In essence, Mr. Dannen’s offline reputation in the prevailing formal economy has been tarnished (rightfully or wrongfully) as a result of his reputability in the online world of sharing sites. Or more precisely, his “good” reputation in one mode, i.e, his Airbnb “reviews,” was appropriated as evidence to injure his reputation in another — namely, the mode requiring tenants and property owners to abide by governmental restrictions and to navigate complex bureaucratic roadblocks placed on converted hotels. Thus, in the hotel and travel industries at least, the online world’s dream of a “sharing economy” will never obtain unless extensive changes are enacted in the offline world to accommodate it.
But is the offline world ready to change? It doesn’t look like it — in fact, the offline world is making significant changes to ensure that the online world stays online.
In response to complaints from tenants and property owners in San Francisco, Board of Supervisors President David Chiu has proposed legislation that would empower the Department of Building Inspection to hold administrative hearings to review the activities of “illegal” renters. The bill would also restrict a loophole that has hitherto allowed entities to sign a lease on an apartment and subsequently rent it out to customers or corporate travelers (Sankin 2012).
“San Francisco cannot afford to lose any more housing at a time when our families are being priced out of the city,” Chiu said. “That’s why this reform will restrict residential apartments from being converted to hotels while also ramping up enforcement of the law” (Sankin 2012).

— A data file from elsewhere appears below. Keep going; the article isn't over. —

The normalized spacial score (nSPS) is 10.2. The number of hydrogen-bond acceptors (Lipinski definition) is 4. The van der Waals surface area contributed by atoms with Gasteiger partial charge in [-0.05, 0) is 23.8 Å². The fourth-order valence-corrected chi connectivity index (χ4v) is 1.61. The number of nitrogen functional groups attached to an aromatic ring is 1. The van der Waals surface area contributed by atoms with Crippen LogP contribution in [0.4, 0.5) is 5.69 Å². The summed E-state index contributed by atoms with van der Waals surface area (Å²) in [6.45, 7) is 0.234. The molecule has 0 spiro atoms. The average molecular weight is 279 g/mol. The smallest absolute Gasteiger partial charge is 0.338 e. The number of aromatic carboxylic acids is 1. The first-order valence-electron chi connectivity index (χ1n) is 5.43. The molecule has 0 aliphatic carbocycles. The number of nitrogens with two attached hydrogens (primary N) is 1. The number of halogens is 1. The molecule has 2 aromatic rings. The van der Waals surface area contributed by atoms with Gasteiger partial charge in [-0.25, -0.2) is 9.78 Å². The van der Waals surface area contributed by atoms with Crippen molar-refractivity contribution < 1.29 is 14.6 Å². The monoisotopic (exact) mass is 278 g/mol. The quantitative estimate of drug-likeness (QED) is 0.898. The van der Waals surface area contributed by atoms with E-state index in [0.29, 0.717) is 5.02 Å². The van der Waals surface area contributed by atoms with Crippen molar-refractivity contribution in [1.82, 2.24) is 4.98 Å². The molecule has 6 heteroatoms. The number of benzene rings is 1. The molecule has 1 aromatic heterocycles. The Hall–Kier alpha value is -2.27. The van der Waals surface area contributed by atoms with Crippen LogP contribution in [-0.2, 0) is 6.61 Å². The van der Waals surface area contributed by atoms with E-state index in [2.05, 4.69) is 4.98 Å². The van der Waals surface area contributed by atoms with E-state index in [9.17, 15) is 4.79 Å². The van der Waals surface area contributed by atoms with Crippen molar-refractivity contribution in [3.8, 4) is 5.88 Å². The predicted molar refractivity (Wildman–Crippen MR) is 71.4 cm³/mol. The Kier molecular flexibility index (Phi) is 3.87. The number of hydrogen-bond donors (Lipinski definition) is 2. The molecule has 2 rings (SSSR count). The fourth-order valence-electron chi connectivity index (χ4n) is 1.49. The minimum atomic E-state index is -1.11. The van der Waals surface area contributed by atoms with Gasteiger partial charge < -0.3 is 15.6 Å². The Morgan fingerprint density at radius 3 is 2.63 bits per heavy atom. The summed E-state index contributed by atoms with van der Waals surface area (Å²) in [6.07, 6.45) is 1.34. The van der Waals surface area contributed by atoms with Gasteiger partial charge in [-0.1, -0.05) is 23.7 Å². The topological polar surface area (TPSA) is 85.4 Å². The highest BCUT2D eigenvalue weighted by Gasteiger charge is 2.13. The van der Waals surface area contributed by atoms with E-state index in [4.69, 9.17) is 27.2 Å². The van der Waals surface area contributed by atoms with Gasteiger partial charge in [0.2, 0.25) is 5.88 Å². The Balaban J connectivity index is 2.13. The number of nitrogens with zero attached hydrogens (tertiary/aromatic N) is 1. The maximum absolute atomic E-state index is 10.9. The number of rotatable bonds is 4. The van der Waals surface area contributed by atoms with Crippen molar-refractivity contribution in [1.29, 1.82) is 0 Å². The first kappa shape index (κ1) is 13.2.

Ted Gullickson, executive director of the San Francisco Tenants Union, told San Francisco Bay Guardian, “It shouldn’t even get to a tax issue because much of this is illegal. This talk of shared economy strikes me as the wealthy asking the less wealthy to sacrifice” (Jones 2012).
So do sharing sites and the ideology of a “shared economy” send the message that tourists don’t need to pay their fair share? Or is the takeover of online reputation in the offline world inevitable?
Chesky, Brian. “AirBnB Boss Brian Chesky on Trust and Accommodation Booking.” Interview by BBC News. BBC News – AirBnB Boss Brian Chesky on Trust and Accommodation Booking. BBC News, 29 June 2012. Web. 10 Oct. 2012. <http://www.bbc.co.uk/news/technology-18646220>.
Dannen, Chris. “How Airbnb Earned Me $20,000 And A Restraining Order From My Landlord.” Fast Company. FastCompany.com, 6 June 2012. Web. 12 Oct. 2012. <http://www.fastcompany.com/1839465/how-airbnb-earned-me-20000-and-restraining-order-my-landlord>.
Jones, Steve T. “San Francisco Bay Guardian.” The Problem with the Sharing Economy. San Francisco Bay Guardian Online, 1 May 2012. Web. 12 Oct. 2012. <http://www.sfbg.com/2012/05/01/problem-sharing-economy?page=0,1>.
Sankin, Aaron. “Airbnb, Other Apartment Rental Sites Struggle With Legality In San Francisco.” The Huffington Post. TheHuffingtonPost.com, 03 Oct. 2012. Web. 12 Oct. 2012 <http://www.huffingtonpost.com/2012/10/03/airbnb_n_1936523.html>.
Brian Chesky. Digital image. CEO Brian Chesky on Why Airbnb Works “Surprisingly Well” PC Mag, 18 July 2012. Web. 12 Oct. 2012. <http://www9.pcmag.com/media/images/351899-brian-chesky-brainstrom-2012.jpg?thumb=y>.
Planet for Rent. Digital image. The Chronicle. Chronline.com, n.d. Web. 12 Oct. 2012. <http://www.chronline.com/life/tech/article_d596e576-03df-5edb-8559-e58d13493ad2.html?mode=image>.
Share Share Share. Digital image. The Ultimate Cheat Sheet for Creating Social Media Buttons. HubSpot Blog, 7 Dec. 2011. Web. 12 Oct. 2012. <http://blog.hubspot.com/Portals/249/images/share-share-share.jpg>.